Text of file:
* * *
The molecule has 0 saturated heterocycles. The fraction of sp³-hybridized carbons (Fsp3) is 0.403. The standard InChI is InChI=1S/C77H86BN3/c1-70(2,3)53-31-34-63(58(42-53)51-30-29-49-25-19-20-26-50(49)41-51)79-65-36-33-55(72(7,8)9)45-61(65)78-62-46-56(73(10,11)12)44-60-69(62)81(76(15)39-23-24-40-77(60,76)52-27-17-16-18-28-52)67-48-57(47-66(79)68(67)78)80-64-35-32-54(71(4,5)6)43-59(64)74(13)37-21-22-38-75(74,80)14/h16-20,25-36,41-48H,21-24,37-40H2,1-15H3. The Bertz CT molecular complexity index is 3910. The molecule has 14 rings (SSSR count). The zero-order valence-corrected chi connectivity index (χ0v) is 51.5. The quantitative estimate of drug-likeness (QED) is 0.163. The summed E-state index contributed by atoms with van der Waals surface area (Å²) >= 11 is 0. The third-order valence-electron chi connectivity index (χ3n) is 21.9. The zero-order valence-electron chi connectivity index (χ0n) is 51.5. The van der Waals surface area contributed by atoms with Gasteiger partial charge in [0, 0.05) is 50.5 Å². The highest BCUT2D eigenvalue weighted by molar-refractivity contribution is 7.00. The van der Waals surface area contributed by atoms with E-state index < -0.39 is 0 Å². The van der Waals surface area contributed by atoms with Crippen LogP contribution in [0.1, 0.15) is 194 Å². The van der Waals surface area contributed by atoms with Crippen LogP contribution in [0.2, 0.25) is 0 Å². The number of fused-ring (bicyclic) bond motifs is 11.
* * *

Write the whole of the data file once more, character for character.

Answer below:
The molecule has 0 saturated heterocycles. The fraction of sp³-hybridized carbons (Fsp3) is 0.403. The standard InChI is InChI=1S/C77H86BN3/c1-70(2,3)53-31-34-63(58(42-53)51-30-29-49-25-19-20-26-50(49)41-51)79-65-36-33-55(72(7,8)9)45-61(65)78-62-46-56(73(10,11)12)44-60-69(62)81(76(15)39-23-24-40-77(60,76)52-27-17-16-18-28-52)67-48-57(47-66(79)68(67)78)80-64-35-32-54(71(4,5)6)43-59(64)74(13)37-21-22-38-75(74,80)14/h16-20,25-36,41-48H,21-24,37-40H2,1-15H3. The Bertz CT molecular complexity index is 3910. The molecule has 14 rings (SSSR count). The zero-order valence-corrected chi connectivity index (χ0v) is 51.5. The quantitative estimate of drug-likeness (QED) is 0.163. The summed E-state index contributed by atoms with van der Waals surface area (Å²) >= 11 is 0. The third-order valence-electron chi connectivity index (χ3n) is 21.9. The zero-order valence-electron chi connectivity index (χ0n) is 51.5. The van der Waals surface area contributed by atoms with Gasteiger partial charge in [0, 0.05) is 50.5 Å². The highest BCUT2D eigenvalue weighted by molar-refractivity contribution is 7.00. The van der Waals surface area contributed by atoms with E-state index < -0.39 is 0 Å². The van der Waals surface area contributed by atoms with Crippen LogP contribution in [0.1, 0.15) is 194 Å². The van der Waals surface area contributed by atoms with Crippen LogP contribution in [0.2, 0.25) is 0 Å². The number of fused-ring (bicyclic) bond motifs is 11.